Partner Content: Microsoft
In the healthcare space, advancements in research and the development and adoption of advanced technologies have allowed for a deeper understanding of human health – ultimately leading to increasingly effective ways to not only prevent, but also treat diseases. Certainly, in Africa there has been notable progress in this regard.
This adoption and integration is only set to grow – with the software, hardware and service market related to artificial intelligence in healthcare set to surpass $34 billion worldwide by 2025. “Microsoft has always believed that improving healthcare through technology requires working together through partnerships with organisations who hold expertise within the field and identifying the right team who hold a shared passion and insights. This has enabled us to create a broad range of cloud-based tools and solutions that touch many aspects of the development and delivery of effective healthcare,” says Hicham Iraqi Houssaini, country manager for Microsoft in Morocco.
According to the Africa Prosperity Report 2019/20, Morocco has the continent’s highest immunisation rates – ranking 9th overall in prosperity out of 54th regions in Africa, and 9th on general health. It should be no surprise then that to provide better care to cancer patients, non-profit foundation Lalla Salma has turned to Microsoft Power BI – with which the organisation has been able to track and analyse data, using these insights to improve outcomes for patients.
Founded in 2005, the foundation has aimed to ensure that fighting cancer remains a public health priority, working in cooperation with the Moroccan Ministry of Health, the government agency that oversees health care in Morocco. Through Houses of Life, a network of residential facilities throughout the country, Lalla Salma has been able to support and accommodate patients during cancer treatment, offering between 6,000 and 12,000 overnight stays per year and access to social workers and other specialised health providers.
Uncovering the bottlenecks and finding a solution
Delivering timely and meaningful care to these patients is of crucial importance, given the nature of the Houses of Life programme. Upon closer inspection, staff and volunteers realised that the legacy tools previously used were not effective enough in allowing the programme to run smoothly. Staff needed to gather a vast variety of data such as occupancy rates, transfer times, times between initial consultations and multidisciplinary meetings, treatment plans and medication regimes for each patient.
With Power BI, the team is able to pull data from multiple sources such as databases, Excel spreadsheets, and Word documents – it has also made data tracking considerably easier for the foundation’s IT staff. The tool also visualises data in dashboards and easy-to-run reports, creating insights that are updated in real time.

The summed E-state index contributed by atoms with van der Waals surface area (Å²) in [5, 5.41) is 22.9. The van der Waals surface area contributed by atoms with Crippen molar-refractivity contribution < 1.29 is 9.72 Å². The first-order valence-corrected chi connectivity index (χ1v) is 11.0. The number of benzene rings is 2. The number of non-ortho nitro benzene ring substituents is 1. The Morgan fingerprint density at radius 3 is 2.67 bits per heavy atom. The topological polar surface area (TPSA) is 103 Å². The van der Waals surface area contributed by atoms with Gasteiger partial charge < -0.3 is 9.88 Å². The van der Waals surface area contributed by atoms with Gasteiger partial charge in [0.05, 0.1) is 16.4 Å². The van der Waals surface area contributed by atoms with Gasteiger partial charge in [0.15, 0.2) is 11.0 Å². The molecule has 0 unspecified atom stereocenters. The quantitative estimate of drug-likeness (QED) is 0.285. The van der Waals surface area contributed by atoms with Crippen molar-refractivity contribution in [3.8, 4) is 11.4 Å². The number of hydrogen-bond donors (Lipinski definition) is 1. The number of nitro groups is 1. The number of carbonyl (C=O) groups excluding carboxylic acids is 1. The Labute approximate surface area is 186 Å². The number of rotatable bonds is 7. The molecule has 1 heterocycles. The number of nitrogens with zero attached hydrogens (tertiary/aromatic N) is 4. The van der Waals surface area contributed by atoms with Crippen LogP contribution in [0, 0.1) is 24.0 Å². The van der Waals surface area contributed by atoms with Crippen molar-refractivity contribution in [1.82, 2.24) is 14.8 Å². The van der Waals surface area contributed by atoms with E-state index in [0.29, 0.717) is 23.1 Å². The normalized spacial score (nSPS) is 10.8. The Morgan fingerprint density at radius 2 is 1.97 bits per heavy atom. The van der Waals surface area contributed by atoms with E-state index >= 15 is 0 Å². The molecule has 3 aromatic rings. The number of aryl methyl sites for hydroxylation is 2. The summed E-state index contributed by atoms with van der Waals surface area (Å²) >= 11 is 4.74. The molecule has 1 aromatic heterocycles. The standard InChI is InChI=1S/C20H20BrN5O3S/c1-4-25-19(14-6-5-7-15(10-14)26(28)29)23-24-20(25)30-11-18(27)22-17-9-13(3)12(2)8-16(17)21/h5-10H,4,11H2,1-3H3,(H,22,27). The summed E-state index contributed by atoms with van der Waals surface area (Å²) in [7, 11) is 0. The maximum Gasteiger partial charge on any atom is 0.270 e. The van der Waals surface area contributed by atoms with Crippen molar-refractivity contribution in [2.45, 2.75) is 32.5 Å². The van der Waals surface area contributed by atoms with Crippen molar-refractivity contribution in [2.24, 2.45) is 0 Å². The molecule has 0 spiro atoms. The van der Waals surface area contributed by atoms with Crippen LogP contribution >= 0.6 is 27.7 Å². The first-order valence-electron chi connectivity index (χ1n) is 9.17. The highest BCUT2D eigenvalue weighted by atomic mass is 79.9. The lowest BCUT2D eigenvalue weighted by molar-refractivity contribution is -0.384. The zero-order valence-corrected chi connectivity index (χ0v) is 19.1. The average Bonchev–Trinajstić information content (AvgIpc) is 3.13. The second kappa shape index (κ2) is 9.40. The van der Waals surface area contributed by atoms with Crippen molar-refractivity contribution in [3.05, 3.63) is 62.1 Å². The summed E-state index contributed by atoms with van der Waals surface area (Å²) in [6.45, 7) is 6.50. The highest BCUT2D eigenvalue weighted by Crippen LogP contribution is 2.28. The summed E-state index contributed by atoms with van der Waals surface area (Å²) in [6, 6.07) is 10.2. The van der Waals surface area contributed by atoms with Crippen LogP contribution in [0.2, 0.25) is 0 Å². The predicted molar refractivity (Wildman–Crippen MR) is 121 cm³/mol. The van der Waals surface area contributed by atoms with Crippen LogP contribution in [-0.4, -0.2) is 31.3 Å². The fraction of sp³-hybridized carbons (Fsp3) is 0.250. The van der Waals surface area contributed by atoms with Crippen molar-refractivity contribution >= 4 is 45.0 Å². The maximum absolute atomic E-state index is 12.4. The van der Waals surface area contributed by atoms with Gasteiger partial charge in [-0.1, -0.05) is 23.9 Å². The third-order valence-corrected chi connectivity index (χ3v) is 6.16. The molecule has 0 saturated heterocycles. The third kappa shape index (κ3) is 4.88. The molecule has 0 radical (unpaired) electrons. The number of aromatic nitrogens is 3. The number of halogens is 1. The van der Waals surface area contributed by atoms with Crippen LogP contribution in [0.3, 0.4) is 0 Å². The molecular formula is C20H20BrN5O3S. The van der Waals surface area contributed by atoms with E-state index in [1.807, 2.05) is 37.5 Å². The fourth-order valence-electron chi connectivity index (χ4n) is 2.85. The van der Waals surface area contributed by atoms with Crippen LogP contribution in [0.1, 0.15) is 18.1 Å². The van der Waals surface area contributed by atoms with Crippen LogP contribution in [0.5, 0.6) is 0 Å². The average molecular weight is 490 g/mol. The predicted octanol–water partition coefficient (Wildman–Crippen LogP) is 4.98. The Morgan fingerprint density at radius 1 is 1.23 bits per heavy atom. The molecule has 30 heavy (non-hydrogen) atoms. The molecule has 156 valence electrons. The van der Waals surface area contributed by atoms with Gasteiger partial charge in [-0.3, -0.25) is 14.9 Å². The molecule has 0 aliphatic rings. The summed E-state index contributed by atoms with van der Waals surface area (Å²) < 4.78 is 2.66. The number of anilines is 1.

“Before we had dashboards, we had to collect the data manually, on paper or with Excel files, and perform the calculations,” says Soumaya Fatemi, a computer science engineer with the foundation. “It took us so long. Now, our dashboards are updated daily, and we don’t have to waste time summarising data. The dashboard does it for us.”
Real insights mean patients benefit the most
Through the use of the Power BI solution, staff at Lalla Salma have been able to identify further hidden issues in procedures that had hindered patient care protocol. Detailed insight into the types of medications the centres use and need has enabled staff to fine-tune delivery and stocking – providing actionable lessons that have helped bring life-saving drugs to patients more quickly.
“With this tool, we are able to know in detail the actual consumption of drugs by cancer type and by therapeutic protocol,” says Fakhkhari. “We are able to rationalise budgets, plan drug orders, and better manage our stocks and resources, therefore treating more patients.”
The volunteer programme also makes use of the Power BI solution to optimise the time of its unpaid helpers. Dashboards display the hours worked by each volunteer and the tasks performed by each – providing insight into what kind of assistance is required and where. Similarly, when the dashboard reveals a shortage of volunteers, staff can automatically recruit to help fill the gaps.
“As the continent continues to embrace digital transformation, we are hopeful that we will see more adoption, integration and success – working with partners and customers across the industry to ensure practitioners and patients are able to achieve and receive more respectively,” concludes Houssaini.